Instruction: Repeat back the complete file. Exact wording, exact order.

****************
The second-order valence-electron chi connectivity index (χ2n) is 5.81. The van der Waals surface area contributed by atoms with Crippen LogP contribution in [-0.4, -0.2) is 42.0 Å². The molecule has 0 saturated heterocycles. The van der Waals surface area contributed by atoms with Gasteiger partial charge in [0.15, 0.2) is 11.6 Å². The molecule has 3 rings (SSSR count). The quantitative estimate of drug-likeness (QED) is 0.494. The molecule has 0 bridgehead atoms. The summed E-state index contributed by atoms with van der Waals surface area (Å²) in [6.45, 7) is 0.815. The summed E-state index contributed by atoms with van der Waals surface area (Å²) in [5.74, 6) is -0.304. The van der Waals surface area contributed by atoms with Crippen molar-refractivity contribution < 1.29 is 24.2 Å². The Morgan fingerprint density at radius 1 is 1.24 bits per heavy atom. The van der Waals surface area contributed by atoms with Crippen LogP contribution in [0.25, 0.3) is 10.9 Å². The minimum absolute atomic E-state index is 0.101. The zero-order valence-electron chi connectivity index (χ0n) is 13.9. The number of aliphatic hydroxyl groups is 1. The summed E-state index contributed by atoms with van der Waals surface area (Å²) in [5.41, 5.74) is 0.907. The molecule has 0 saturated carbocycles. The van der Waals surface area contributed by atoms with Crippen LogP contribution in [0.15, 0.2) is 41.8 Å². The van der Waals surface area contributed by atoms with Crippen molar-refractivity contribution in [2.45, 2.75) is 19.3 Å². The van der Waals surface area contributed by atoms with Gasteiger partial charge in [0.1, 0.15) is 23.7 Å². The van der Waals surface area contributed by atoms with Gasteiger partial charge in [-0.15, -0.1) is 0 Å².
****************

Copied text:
The second-order valence-electron chi connectivity index (χ2n) is 5.81. The van der Waals surface area contributed by atoms with Crippen LogP contribution in [-0.4, -0.2) is 42.0 Å². The molecule has 0 saturated heterocycles. The van der Waals surface area contributed by atoms with Gasteiger partial charge in [0.15, 0.2) is 11.6 Å². The molecule has 3 rings (SSSR count). The quantitative estimate of drug-likeness (QED) is 0.494. The molecule has 0 bridgehead atoms. The summed E-state index contributed by atoms with van der Waals surface area (Å²) in [6.45, 7) is 0.815. The summed E-state index contributed by atoms with van der Waals surface area (Å²) in [5.74, 6) is -0.304. The van der Waals surface area contributed by atoms with Crippen molar-refractivity contribution < 1.29 is 24.2 Å². The Morgan fingerprint density at radius 1 is 1.24 bits per heavy atom. The van der Waals surface area contributed by atoms with Crippen LogP contribution in [0.25, 0.3) is 10.9 Å². The minimum absolute atomic E-state index is 0.101. The zero-order valence-electron chi connectivity index (χ0n) is 13.9. The number of aliphatic hydroxyl groups is 1. The summed E-state index contributed by atoms with van der Waals surface area (Å²) in [5.41, 5.74) is 0.907. The molecule has 0 saturated carbocycles. The van der Waals surface area contributed by atoms with Crippen LogP contribution in [0.15, 0.2) is 41.8 Å². The van der Waals surface area contributed by atoms with Crippen molar-refractivity contribution in [2.45, 2.75) is 19.3 Å². The van der Waals surface area contributed by atoms with Gasteiger partial charge in [0.1, 0.15) is 23.7 Å². The van der Waals surface area contributed by atoms with Gasteiger partial charge in [-0.15, -0.1) is 0 Å².